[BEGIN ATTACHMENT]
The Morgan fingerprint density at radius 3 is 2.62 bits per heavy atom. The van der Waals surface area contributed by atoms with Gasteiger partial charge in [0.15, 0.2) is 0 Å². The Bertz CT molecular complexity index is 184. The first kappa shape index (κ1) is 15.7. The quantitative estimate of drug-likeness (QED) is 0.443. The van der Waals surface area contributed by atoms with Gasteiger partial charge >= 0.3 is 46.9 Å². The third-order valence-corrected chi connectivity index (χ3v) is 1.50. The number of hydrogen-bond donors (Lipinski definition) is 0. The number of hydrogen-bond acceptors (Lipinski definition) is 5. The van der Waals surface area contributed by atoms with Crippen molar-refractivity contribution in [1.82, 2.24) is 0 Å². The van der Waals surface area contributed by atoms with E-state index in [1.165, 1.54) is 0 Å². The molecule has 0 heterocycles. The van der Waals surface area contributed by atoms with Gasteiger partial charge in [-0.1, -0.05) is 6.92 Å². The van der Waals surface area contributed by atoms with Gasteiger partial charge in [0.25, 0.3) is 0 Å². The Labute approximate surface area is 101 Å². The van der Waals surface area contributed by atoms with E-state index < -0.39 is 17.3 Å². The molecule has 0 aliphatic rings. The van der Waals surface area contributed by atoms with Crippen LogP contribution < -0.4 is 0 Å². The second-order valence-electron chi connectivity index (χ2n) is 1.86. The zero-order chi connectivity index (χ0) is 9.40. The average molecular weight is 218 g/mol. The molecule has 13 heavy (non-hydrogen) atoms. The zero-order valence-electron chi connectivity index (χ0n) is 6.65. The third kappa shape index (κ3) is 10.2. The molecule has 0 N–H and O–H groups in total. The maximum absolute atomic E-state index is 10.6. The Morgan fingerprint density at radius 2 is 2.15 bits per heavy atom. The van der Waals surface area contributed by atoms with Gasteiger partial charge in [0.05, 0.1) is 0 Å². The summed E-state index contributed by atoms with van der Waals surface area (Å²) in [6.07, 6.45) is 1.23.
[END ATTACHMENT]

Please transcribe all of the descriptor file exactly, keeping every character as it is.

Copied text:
The Morgan fingerprint density at radius 3 is 2.62 bits per heavy atom. The van der Waals surface area contributed by atoms with Gasteiger partial charge in [0.15, 0.2) is 0 Å². The Bertz CT molecular complexity index is 184. The first kappa shape index (κ1) is 15.7. The quantitative estimate of drug-likeness (QED) is 0.443. The van der Waals surface area contributed by atoms with Gasteiger partial charge >= 0.3 is 46.9 Å². The third-order valence-corrected chi connectivity index (χ3v) is 1.50. The number of hydrogen-bond donors (Lipinski definition) is 0. The number of hydrogen-bond acceptors (Lipinski definition) is 5. The van der Waals surface area contributed by atoms with Crippen molar-refractivity contribution in [1.82, 2.24) is 0 Å². The van der Waals surface area contributed by atoms with E-state index in [1.165, 1.54) is 0 Å². The molecule has 0 heterocycles. The van der Waals surface area contributed by atoms with Gasteiger partial charge in [-0.1, -0.05) is 6.92 Å². The van der Waals surface area contributed by atoms with Gasteiger partial charge in [0.25, 0.3) is 0 Å². The Labute approximate surface area is 101 Å². The van der Waals surface area contributed by atoms with E-state index < -0.39 is 17.3 Å². The molecule has 0 aliphatic rings. The van der Waals surface area contributed by atoms with Crippen LogP contribution < -0.4 is 0 Å². The second-order valence-electron chi connectivity index (χ2n) is 1.86. The zero-order chi connectivity index (χ0) is 9.40. The average molecular weight is 218 g/mol. The molecule has 13 heavy (non-hydrogen) atoms. The zero-order valence-electron chi connectivity index (χ0n) is 6.65. The third kappa shape index (κ3) is 10.2. The molecule has 0 N–H and O–H groups in total. The maximum absolute atomic E-state index is 10.6. The Morgan fingerprint density at radius 2 is 2.15 bits per heavy atom. The van der Waals surface area contributed by atoms with Gasteiger partial charge in [0.05, 0.1) is 0 Å². The summed E-state index contributed by atoms with van der Waals surface area (Å²) in [6.07, 6.45) is 1.23.